Influence of Air Pollution on the Cardiovascular System

A special issue of Atmosphere (ISSN 2073-4433). This special issue belongs to the section "Air Quality and Human Health".

Deadline for manuscript submissions: closed (19 January 2024) | Viewed by 1555

Special Issue Editor

College Of Health, Lehigh University, Bethlehem, PA, USA
Interests: air pollution health impacts; climate change-related risk factors; exposure science

Special Issue Information

Dear Colleagues,

Air pollutants are recognized as global health hazards. According to the WHO, 99% of the global population lives in areas where ambient air pollutants exceed the limits outlined in the WHO guidelines. Exposure to air pollutants has been widely associated with respiratory diseases in previous epidemiological studies. In recent epidemiological studies, it has been increasingly reported that exposure to air pollutants is associated with cardiovascular mortality due to diseases such as stroke, heart failure, and thrombosis. These results suggest that exposure to air pollutants may have strong adverse health impacts on the cardiovascular system. However, the underlying biological mechanisms are still poorly understood. Only a few potential mechanisms have been revealed. One of them is that after entering the human body, air pollutants may attack endothelial and/or epithelial cells, leading to increased system oxidative stress and inflammation, platelet activation, and the alteration of the cell membrane oxidative metabolism. In this Special Issue, we aim to promote the publication of papers that broadly consider the topic of the impacts of exposure to air pollutants on cardiovascular health and the underlying biological mechanism. This topic could be addressed from several different perspectives, including in both epidemiological and toxicological studies.

Dr. Linchen He
Guest Editor

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  • air pollutants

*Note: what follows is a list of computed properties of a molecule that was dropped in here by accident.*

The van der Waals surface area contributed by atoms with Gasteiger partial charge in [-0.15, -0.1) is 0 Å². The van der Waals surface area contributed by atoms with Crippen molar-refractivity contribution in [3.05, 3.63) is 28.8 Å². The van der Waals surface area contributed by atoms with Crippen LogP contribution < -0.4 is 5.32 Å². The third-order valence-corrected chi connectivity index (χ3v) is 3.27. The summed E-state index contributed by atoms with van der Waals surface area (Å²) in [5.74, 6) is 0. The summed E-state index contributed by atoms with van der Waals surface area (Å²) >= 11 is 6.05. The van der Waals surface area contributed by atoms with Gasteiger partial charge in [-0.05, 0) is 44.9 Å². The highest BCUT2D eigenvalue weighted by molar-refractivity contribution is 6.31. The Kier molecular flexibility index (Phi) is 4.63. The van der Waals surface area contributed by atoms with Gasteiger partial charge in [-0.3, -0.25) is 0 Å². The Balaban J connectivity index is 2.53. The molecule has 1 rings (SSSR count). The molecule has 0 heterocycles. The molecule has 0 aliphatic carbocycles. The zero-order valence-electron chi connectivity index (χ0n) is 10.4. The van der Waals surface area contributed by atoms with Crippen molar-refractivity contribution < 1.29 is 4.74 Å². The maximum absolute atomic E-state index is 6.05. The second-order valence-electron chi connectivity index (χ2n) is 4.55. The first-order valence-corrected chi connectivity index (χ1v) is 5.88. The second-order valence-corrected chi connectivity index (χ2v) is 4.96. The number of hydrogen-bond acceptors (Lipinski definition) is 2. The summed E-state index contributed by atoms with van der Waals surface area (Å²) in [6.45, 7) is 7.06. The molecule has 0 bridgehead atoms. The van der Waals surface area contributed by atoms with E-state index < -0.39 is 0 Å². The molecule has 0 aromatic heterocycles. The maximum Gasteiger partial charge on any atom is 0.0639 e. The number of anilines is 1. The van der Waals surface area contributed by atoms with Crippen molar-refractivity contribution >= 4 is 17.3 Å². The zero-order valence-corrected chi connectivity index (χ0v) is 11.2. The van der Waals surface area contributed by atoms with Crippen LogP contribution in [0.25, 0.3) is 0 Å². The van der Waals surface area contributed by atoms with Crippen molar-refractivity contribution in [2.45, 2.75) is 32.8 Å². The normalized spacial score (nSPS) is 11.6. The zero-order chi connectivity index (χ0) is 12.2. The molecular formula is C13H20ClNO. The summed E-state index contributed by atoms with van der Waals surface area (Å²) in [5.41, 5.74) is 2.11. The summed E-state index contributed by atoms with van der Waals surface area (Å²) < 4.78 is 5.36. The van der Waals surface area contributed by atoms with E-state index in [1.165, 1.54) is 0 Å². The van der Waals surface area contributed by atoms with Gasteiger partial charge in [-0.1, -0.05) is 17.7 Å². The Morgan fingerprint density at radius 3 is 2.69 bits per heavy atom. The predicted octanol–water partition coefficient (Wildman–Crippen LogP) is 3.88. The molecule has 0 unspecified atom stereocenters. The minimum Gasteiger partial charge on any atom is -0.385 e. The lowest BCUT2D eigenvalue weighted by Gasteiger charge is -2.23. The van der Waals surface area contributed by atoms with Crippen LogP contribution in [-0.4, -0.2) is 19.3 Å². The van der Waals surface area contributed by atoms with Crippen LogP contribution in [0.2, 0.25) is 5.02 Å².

• cardiovascular system
  • epidemiology
  • toxicology
  • biomarkers
  • exposure sciences

Published Papers (1 paper)

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13 pages, 1576 KiB  
The Impact of PM10 and Other Airborne Particulate Matter on the Cardiopulmonary and Respiratory Systems of Sports Personnel under Atmospheric Exposure
by Xinheng Huang
Atmosphere 2023, 14(11), 1697; - 17 Nov 2023
Viewed by 1004
Respirable particulate matter (PM10) is atmospheric particulate matter with a kinetic diameter of less than or equal to 10 μm in air. According to the definition of the World Health Organization, it is called thoracic-enterable particulate matter because it can enter the body [...] Read more.
Respirable particulate matter (PM10) is atmospheric particulate matter with a kinetic diameter of less than or equal to 10 μm in air. According to the definition of the World Health Organization, it is called thoracic-enterable particulate matter because it can enter the body through the respiratory tract and be deposited into the lungs or absorbed into the blood and lymphatic systems. The toxic substances in it can enter the bloodstream directly and cause serious harm to human health. In addition, PM10 has unique physiological and biological effects, making it an important area of atmospheric chemistry research. In this study, two urban neighborhoods and sports companies were selected for the purpose of investigating the effects of PM10 concentrations in the air of neighborhoods and workplaces on people living and working in these environments for a long period of time, as well as synergistic effects between PM10 concentrations and changes in temperature and the incidence of related diseases. By assessing the extent of PM10’s impact on the respiratory system, this study provides basic data for assessing the health hazards of particulate matter in community environments. This study also analyzed the synergistic effects between air pollutant concentrations, temperature changes, and the incidence of related diseases in two cities to investigate the spatial and temporal distribution characteristics of air pollution and the meteorological causes of pollution in China. On this basis, we established a prediction model for related sensitivity diseases to provide theoretical and technical support for the prediction of related sensitivity diseases on a nationwide scale. Meanwhile, our study also provides support to relevant government departments to formulate a scientific basis and preventive and control measures for dealing with air pollution and its effects on human health. Full article
(This article belongs to the Special Issue Influence of Air Pollution on the Cardiovascular System)
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